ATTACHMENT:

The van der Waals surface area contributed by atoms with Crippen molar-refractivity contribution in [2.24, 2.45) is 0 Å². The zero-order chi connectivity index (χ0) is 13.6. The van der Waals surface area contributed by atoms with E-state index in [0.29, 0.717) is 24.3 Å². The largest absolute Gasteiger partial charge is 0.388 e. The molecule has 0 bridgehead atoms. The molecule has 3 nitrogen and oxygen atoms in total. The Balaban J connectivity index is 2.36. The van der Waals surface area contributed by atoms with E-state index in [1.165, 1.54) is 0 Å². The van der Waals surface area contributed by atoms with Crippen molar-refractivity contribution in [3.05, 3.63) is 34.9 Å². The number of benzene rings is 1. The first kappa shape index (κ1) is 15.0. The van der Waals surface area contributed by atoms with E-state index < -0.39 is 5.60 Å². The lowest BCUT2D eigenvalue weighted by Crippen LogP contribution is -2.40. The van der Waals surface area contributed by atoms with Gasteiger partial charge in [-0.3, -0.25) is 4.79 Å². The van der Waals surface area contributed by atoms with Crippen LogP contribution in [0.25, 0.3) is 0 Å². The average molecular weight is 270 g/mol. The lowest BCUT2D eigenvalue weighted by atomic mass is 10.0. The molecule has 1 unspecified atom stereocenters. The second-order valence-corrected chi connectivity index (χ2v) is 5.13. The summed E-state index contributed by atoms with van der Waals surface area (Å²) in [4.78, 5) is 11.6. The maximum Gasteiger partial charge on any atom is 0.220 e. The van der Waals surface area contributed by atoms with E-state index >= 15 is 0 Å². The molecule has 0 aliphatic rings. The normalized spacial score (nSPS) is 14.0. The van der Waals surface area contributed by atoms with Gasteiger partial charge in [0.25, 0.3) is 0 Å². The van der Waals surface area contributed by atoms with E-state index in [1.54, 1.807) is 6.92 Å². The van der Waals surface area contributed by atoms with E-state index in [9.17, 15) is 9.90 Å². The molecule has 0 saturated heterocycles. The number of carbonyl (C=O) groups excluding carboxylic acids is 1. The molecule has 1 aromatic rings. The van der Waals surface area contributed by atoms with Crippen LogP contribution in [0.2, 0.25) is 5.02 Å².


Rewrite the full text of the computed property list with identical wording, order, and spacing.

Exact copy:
The van der Waals surface area contributed by atoms with Crippen molar-refractivity contribution in [2.24, 2.45) is 0 Å². The zero-order chi connectivity index (χ0) is 13.6. The van der Waals surface area contributed by atoms with E-state index in [0.29, 0.717) is 24.3 Å². The largest absolute Gasteiger partial charge is 0.388 e. The molecule has 0 bridgehead atoms. The molecule has 3 nitrogen and oxygen atoms in total. The Balaban J connectivity index is 2.36. The van der Waals surface area contributed by atoms with E-state index in [1.165, 1.54) is 0 Å². The van der Waals surface area contributed by atoms with Crippen molar-refractivity contribution in [3.05, 3.63) is 34.9 Å². The number of benzene rings is 1. The first kappa shape index (κ1) is 15.0. The van der Waals surface area contributed by atoms with E-state index < -0.39 is 5.60 Å². The lowest BCUT2D eigenvalue weighted by Crippen LogP contribution is -2.40. The van der Waals surface area contributed by atoms with Gasteiger partial charge in [-0.3, -0.25) is 4.79 Å². The van der Waals surface area contributed by atoms with Crippen LogP contribution in [0.25, 0.3) is 0 Å². The average molecular weight is 270 g/mol. The lowest BCUT2D eigenvalue weighted by atomic mass is 10.0. The molecule has 1 unspecified atom stereocenters. The second-order valence-corrected chi connectivity index (χ2v) is 5.13. The summed E-state index contributed by atoms with van der Waals surface area (Å²) in [4.78, 5) is 11.6. The maximum Gasteiger partial charge on any atom is 0.220 e. The van der Waals surface area contributed by atoms with E-state index >= 15 is 0 Å². The molecule has 0 aliphatic rings. The normalized spacial score (nSPS) is 14.0. The van der Waals surface area contributed by atoms with Gasteiger partial charge in [0.25, 0.3) is 0 Å². The van der Waals surface area contributed by atoms with E-state index in [1.54, 1.807) is 6.92 Å². The van der Waals surface area contributed by atoms with E-state index in [9.17, 15) is 9.90 Å². The molecule has 0 saturated heterocycles. The number of carbonyl (C=O) groups excluding carboxylic acids is 1. The molecule has 1 aromatic rings. The van der Waals surface area contributed by atoms with Crippen LogP contribution in [0.2, 0.25) is 5.02 Å².